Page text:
The Christmas Box, Timepiece, and The Letter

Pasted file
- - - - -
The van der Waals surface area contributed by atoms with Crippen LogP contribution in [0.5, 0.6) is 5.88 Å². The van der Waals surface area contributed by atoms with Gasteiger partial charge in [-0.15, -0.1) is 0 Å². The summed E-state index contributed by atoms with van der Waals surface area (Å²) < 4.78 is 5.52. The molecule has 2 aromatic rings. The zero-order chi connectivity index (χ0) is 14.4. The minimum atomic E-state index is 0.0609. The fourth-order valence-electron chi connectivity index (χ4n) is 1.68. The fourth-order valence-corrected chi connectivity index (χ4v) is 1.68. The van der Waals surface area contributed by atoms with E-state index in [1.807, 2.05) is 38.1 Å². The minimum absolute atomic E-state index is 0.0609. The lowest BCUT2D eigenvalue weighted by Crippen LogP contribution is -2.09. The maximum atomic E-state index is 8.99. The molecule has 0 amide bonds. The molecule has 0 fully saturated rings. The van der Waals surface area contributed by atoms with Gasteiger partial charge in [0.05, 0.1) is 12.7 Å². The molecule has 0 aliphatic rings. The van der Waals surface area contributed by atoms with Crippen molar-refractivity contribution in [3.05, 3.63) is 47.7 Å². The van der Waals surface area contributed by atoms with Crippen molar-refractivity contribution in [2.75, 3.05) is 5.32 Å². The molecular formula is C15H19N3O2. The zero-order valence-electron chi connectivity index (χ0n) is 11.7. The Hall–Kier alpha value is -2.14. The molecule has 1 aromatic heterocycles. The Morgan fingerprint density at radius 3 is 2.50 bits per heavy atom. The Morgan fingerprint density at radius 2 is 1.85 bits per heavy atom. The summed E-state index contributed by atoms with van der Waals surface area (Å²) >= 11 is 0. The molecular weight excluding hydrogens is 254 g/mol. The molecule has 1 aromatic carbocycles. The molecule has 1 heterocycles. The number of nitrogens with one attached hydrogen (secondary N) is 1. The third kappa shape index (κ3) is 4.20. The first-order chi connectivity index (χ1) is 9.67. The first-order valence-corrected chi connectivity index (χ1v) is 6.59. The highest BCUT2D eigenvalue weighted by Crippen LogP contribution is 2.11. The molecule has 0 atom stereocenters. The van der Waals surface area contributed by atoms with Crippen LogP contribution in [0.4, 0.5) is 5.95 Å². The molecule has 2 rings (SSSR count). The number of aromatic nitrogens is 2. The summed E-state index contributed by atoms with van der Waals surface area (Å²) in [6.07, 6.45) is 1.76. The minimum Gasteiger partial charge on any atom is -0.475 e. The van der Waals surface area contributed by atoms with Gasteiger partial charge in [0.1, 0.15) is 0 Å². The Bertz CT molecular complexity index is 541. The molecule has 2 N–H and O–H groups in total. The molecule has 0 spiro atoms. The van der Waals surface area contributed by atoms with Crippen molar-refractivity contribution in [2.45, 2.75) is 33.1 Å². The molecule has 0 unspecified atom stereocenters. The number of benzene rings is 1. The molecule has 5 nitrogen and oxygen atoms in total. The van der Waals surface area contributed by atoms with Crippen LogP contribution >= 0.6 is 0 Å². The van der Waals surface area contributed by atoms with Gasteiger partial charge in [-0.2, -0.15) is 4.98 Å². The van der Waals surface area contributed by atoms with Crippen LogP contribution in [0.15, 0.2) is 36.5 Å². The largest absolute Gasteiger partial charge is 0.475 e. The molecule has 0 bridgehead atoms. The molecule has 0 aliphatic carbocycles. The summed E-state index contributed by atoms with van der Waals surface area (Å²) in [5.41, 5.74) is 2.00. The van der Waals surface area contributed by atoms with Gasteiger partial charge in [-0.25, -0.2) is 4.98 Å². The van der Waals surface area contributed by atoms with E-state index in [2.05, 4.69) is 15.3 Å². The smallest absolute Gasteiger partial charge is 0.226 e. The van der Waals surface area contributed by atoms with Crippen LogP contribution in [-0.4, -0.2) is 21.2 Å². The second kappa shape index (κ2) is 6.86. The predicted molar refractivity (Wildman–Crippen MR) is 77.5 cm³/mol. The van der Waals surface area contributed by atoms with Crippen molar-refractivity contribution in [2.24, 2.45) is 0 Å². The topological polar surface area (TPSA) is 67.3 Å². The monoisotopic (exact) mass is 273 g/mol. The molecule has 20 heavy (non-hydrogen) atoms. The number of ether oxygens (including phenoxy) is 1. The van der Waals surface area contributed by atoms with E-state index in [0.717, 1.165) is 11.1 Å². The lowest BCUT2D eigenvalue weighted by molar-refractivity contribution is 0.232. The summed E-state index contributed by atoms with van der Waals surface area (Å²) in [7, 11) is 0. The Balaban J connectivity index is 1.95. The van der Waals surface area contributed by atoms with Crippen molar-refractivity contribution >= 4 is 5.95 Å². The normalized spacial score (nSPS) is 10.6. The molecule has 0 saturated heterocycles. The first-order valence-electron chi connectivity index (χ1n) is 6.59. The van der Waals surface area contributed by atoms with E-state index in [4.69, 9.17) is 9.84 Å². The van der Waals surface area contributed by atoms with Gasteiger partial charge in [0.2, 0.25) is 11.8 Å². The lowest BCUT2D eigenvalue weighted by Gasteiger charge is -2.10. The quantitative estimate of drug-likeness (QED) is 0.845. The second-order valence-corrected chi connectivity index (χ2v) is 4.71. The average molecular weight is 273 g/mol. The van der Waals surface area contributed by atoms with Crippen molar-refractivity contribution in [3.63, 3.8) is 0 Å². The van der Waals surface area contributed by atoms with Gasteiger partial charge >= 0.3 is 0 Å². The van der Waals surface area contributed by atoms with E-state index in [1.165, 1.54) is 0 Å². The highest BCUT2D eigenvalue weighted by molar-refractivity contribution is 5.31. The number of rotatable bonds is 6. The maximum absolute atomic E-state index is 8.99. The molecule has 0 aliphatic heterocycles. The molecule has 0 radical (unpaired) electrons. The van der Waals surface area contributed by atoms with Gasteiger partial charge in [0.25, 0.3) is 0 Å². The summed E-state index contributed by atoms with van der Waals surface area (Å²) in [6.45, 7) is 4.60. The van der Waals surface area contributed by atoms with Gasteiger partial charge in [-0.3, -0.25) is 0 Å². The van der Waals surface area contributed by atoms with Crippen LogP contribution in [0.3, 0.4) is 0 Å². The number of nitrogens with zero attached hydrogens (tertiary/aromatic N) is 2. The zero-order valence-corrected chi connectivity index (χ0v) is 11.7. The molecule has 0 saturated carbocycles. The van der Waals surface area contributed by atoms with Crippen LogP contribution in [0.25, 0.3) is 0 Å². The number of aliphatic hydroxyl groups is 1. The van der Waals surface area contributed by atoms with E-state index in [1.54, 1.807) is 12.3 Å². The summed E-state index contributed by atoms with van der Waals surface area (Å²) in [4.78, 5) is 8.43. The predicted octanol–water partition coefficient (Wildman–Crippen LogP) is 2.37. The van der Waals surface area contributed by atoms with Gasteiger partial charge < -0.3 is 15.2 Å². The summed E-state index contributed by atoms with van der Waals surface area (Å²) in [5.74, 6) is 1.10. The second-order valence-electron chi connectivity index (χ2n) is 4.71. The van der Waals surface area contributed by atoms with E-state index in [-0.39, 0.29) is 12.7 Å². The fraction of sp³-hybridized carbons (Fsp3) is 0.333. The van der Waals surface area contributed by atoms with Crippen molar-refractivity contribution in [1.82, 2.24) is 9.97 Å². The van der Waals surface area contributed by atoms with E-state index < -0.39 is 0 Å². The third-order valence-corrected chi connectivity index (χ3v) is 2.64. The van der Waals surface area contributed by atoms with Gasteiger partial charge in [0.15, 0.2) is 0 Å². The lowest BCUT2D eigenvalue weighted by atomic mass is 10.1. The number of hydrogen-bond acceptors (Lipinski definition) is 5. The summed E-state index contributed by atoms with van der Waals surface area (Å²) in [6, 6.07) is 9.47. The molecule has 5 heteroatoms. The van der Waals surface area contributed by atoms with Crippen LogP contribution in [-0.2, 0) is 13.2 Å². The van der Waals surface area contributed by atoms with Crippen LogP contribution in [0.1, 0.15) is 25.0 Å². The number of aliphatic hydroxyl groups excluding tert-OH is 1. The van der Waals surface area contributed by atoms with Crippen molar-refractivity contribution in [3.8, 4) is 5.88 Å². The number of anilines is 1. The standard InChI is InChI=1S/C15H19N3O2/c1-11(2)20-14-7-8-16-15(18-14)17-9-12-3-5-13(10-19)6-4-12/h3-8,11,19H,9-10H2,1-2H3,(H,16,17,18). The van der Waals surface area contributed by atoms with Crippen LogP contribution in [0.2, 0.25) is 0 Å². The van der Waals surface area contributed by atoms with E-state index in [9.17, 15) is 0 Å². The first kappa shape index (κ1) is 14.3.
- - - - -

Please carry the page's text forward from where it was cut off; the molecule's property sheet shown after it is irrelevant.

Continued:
“Whatever the reason, I find that with each passing Christmas the story of the Christmas box is told less and needed more. So I record it now for all future generations to accept or dismiss as seems to them good. As for me, I believe.” So begins the sentimental tale of romance and family that Richard Paul Evans went to a copy shop and self-published a few years back. Readers decidedly accepted the saga, spending millions of dollars and clamoring for more, so Evans wrote two more heart-rending episodes, Timepiece and The Letter. At last, all three are collected in one of the most popular holiday-themed tearjerkers since Dickens. Can David Parkin, a hard-working man, learn from a cache of old love letters that there’s more to life than work—such as his relationship with his wife, MaryAnne? What becomes of the Parkins’ angelic daughter, Andrea? When a bent and bereft old lady is spotted crouching over a snowy grave, and the night watchman tells her the cemetery is closed, what can it mean that she mysteriously disappears, leaving behind one red rose and a letter? Could it have something to do with calamitous family tragedy, with David’s mother and the key to healing his hardened heart? It sure could. Scrooge-like critics did not swoon over Evans’s trilogy, but they are quite outnumbered by fans. Evans made millions of readers feel touched, as if by an angel.